## Church's Thesis

Church's thesis is the mathematical assertion that all total functions are recursive.

One way Church's Thesis can be formally stated is by the schema:A number-theoretic function is computable if there is an algorithm, or mechanical procedure, that computes it. The procedure should specify what is to be done at each step, as a function of the input only, without involving any creativity on the part of the agent. Computability is an informal, or pre-formal, notion in that it has meaning independently of, and prior to, its formal development.

A function is recursive, for example, if its values can be derived from a fixed set of equations in a certain form. It is reasonably clear that every recursive function is computable, since an algorithm can be ‘read off’ a recursive derivation or a Turing machine. Church's thesis is the assertion that a function is computable if and only if it is recursive, Turing-computable, etc.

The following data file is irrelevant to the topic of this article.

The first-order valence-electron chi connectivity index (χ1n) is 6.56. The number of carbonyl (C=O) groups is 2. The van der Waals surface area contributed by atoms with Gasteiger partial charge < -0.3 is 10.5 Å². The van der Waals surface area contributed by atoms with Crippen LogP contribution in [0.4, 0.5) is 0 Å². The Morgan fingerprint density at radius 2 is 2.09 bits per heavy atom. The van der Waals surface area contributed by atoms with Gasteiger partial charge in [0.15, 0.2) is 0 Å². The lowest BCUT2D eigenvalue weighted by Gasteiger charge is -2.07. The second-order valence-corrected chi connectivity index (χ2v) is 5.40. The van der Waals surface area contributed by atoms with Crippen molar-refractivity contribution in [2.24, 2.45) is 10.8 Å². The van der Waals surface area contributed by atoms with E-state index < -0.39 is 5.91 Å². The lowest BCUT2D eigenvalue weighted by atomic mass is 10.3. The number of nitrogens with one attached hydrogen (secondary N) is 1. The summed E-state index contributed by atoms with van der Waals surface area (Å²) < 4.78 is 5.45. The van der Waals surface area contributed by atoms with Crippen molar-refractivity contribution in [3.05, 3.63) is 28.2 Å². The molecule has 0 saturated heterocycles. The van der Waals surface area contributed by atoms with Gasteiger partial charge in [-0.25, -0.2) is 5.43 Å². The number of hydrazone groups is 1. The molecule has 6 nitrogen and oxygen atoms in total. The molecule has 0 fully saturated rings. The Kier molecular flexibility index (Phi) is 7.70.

Formally we may write Where the variables range over the natural numbers, and is any predicate. This schema asserts that, if for every there is a satisfying some predicate, then there is in fact an which is the Gödel number of a general recursive function which will, for every produce such a y satisfying that predicate. (T is some universal predicate which decodes the Gödel-numbering used.)

The thesis is incompatible with classical logic. For instance, it is a classical tautology that every Turing machine either halts or does not halt on a given input; but if that were true, then from Church's Thesis one would conclude that there is a general recursive function which solves the halting problem. This is impossible.